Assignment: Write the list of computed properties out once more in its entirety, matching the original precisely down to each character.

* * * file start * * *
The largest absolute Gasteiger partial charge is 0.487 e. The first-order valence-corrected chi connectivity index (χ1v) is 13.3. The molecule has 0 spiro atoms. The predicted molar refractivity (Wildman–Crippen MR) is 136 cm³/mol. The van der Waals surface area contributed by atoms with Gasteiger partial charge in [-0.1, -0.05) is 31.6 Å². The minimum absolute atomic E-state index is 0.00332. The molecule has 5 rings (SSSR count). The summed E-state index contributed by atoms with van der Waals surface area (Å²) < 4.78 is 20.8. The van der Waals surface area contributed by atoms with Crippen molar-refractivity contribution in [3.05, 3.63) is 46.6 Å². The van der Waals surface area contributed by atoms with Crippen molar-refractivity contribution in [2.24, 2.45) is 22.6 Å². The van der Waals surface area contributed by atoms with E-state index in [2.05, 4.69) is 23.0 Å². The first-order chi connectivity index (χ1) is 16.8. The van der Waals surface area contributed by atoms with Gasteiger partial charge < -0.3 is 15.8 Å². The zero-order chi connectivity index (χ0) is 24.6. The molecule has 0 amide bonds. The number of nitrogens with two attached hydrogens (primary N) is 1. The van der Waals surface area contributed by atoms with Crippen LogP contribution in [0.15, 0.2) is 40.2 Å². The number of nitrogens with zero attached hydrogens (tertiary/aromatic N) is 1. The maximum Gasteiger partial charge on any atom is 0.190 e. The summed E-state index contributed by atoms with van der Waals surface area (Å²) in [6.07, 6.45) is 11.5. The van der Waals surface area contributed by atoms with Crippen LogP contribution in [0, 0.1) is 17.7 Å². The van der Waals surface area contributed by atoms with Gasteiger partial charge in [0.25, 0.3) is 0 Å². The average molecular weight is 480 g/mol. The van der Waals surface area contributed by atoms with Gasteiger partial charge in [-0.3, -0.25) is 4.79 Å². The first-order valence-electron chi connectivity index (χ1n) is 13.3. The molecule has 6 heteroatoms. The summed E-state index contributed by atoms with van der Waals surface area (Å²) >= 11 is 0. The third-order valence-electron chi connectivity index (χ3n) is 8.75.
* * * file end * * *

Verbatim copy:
The largest absolute Gasteiger partial charge is 0.487 e. The first-order valence-corrected chi connectivity index (χ1v) is 13.3. The molecule has 0 spiro atoms. The predicted molar refractivity (Wildman–Crippen MR) is 136 cm³/mol. The van der Waals surface area contributed by atoms with Gasteiger partial charge in [-0.1, -0.05) is 31.6 Å². The minimum absolute atomic E-state index is 0.00332. The molecule has 5 rings (SSSR count). The summed E-state index contributed by atoms with van der Waals surface area (Å²) < 4.78 is 20.8. The van der Waals surface area contributed by atoms with Crippen molar-refractivity contribution in [3.05, 3.63) is 46.6 Å². The van der Waals surface area contributed by atoms with Crippen molar-refractivity contribution in [2.24, 2.45) is 22.6 Å². The van der Waals surface area contributed by atoms with E-state index in [2.05, 4.69) is 23.0 Å². The first-order chi connectivity index (χ1) is 16.8. The van der Waals surface area contributed by atoms with Gasteiger partial charge < -0.3 is 15.8 Å². The zero-order chi connectivity index (χ0) is 24.6. The molecule has 0 amide bonds. The number of nitrogens with two attached hydrogens (primary N) is 1. The van der Waals surface area contributed by atoms with Crippen LogP contribution in [0.15, 0.2) is 40.2 Å². The number of nitrogens with zero attached hydrogens (tertiary/aromatic N) is 1. The maximum Gasteiger partial charge on any atom is 0.190 e. The summed E-state index contributed by atoms with van der Waals surface area (Å²) in [6.07, 6.45) is 11.5. The van der Waals surface area contributed by atoms with Crippen LogP contribution in [0, 0.1) is 17.7 Å². The van der Waals surface area contributed by atoms with Gasteiger partial charge in [0.25, 0.3) is 0 Å². The average molecular weight is 480 g/mol. The van der Waals surface area contributed by atoms with Gasteiger partial charge in [-0.3, -0.25) is 4.79 Å². The first-order valence-electron chi connectivity index (χ1n) is 13.3. The molecule has 6 heteroatoms. The summed E-state index contributed by atoms with van der Waals surface area (Å²) >= 11 is 0. The third-order valence-electron chi connectivity index (χ3n) is 8.75.